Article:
How Long Do Workers’ Comp Settlements Take?
The short answer is, it depends. Claims that are not in dispute may be paid as soon as 30 to 60 days of filing, and in fact, where there is no dispute you may be entitled to interest if the payment is delayed beyond 60 days.
If your employer or the insurance company disputes some aspect of your claim, your case may have to be scheduled for trial. This prolongs the process and delays payment.
In New Jersey, every employer is required by law to maintain workers’ compensation insurance for the benefit of their employees. If your employer does not have workers’ compensation, call us immediately.
WE GET OUR CLIENTS’ WORKERS’ COMP CLAIMS PAID
If you are confused about the process, or you feel the workers’ comp claim process is taking too long, or you are getting push-back and resistance from your employer or the insurance company, or if your claim has been denied, contact an experienced workers’ comp attorney for help getting paid.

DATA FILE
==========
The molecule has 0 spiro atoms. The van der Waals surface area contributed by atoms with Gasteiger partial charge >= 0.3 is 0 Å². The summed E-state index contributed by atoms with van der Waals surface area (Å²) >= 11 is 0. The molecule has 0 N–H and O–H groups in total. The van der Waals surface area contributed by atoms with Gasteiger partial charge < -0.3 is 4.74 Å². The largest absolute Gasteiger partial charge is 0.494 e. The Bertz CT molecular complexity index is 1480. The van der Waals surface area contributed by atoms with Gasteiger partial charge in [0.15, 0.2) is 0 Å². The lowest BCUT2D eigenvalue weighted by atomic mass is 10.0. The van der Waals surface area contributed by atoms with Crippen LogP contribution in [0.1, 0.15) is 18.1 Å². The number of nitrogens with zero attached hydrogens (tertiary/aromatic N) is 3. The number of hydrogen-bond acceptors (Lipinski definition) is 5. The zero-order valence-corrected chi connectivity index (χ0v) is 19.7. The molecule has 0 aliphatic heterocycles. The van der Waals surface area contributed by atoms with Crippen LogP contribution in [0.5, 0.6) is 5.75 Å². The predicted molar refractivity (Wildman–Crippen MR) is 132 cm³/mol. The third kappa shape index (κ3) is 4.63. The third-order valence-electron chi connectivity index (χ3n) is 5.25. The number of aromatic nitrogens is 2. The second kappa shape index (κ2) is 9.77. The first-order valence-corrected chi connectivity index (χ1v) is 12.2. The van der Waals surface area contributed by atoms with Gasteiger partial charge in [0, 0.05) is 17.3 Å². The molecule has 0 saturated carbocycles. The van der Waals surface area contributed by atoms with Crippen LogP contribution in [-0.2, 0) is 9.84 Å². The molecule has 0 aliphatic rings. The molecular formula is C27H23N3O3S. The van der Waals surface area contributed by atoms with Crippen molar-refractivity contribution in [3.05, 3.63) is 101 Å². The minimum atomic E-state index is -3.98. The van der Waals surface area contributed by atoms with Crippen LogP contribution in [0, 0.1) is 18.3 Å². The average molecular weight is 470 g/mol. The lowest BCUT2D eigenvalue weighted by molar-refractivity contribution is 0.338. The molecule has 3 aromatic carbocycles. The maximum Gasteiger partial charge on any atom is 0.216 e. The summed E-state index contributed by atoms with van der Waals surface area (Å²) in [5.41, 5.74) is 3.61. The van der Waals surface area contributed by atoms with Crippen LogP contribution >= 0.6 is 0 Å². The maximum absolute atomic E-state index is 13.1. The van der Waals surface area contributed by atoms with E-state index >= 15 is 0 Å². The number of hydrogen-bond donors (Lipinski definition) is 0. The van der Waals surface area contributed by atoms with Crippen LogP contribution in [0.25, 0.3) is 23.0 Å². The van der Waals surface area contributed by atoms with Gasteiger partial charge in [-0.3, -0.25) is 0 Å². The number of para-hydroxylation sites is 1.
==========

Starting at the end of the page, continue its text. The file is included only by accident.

We offer a free initial consultation and we get paid on a contingency basis – meaning, we don’t get paid if you don’t. Call us at (856) 327-8899 to schedule your free, no-risk consultation.
HOW DOES WORKERS’ COMPENSATION INSURANCE WORK IN NJ?
Your employer must have worker’s compensation insurance to compensate you for lost wages and necessary and reasonable medical expenses if you are injured on the job, as well as compensate you for any disability resulting from that injury.
If you are injured on the job, you must notify your employer right away. A workers’ compensation claim must be filed within two (2) years of the date of the injury.
In New Jersey, if there is a dispute over whether you are entitled to workers’ compensation benefits or the amount you are entitled to, you can file an application for an informal hearing or a petition for a formal hearing.